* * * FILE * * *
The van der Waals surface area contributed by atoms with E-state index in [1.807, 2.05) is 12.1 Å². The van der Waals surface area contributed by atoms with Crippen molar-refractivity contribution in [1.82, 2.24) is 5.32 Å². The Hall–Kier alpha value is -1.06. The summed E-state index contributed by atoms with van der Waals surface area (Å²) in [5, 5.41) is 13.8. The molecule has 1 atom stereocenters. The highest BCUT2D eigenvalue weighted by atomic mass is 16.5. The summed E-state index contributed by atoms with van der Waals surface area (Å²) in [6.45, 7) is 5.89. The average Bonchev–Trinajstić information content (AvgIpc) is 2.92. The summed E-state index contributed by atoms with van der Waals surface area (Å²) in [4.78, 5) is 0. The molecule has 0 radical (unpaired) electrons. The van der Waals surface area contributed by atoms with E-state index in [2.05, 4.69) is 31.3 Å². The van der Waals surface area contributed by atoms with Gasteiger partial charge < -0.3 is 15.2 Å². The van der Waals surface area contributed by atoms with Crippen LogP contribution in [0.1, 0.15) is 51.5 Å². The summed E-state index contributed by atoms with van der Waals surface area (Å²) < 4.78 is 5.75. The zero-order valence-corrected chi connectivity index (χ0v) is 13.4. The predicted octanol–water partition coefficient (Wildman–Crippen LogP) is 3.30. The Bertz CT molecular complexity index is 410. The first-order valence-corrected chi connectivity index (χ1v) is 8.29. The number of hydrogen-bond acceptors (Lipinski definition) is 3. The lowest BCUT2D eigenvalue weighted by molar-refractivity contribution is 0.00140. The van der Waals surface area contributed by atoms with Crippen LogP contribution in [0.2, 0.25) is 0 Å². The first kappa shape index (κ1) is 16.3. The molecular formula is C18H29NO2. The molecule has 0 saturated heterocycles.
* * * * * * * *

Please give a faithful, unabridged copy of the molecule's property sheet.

The van der Waals surface area contributed by atoms with E-state index in [1.807, 2.05) is 12.1 Å². The van der Waals surface area contributed by atoms with Crippen molar-refractivity contribution in [1.82, 2.24) is 5.32 Å². The Hall–Kier alpha value is -1.06. The summed E-state index contributed by atoms with van der Waals surface area (Å²) in [5, 5.41) is 13.8. The molecule has 1 atom stereocenters. The highest BCUT2D eigenvalue weighted by atomic mass is 16.5. The summed E-state index contributed by atoms with van der Waals surface area (Å²) in [6.45, 7) is 5.89. The average Bonchev–Trinajstić information content (AvgIpc) is 2.92. The summed E-state index contributed by atoms with van der Waals surface area (Å²) in [4.78, 5) is 0. The molecule has 0 radical (unpaired) electrons. The van der Waals surface area contributed by atoms with E-state index in [2.05, 4.69) is 31.3 Å². The van der Waals surface area contributed by atoms with Gasteiger partial charge < -0.3 is 15.2 Å². The van der Waals surface area contributed by atoms with Crippen LogP contribution in [0.1, 0.15) is 51.5 Å². The summed E-state index contributed by atoms with van der Waals surface area (Å²) < 4.78 is 5.75. The zero-order valence-corrected chi connectivity index (χ0v) is 13.4. The predicted octanol–water partition coefficient (Wildman–Crippen LogP) is 3.30. The Bertz CT molecular complexity index is 410. The first-order valence-corrected chi connectivity index (χ1v) is 8.29. The number of hydrogen-bond acceptors (Lipinski definition) is 3. The lowest BCUT2D eigenvalue weighted by molar-refractivity contribution is 0.00140. The van der Waals surface area contributed by atoms with Crippen LogP contribution in [0.2, 0.25) is 0 Å². The first kappa shape index (κ1) is 16.3. The molecular formula is C18H29NO2. The molecule has 0 saturated heterocycles.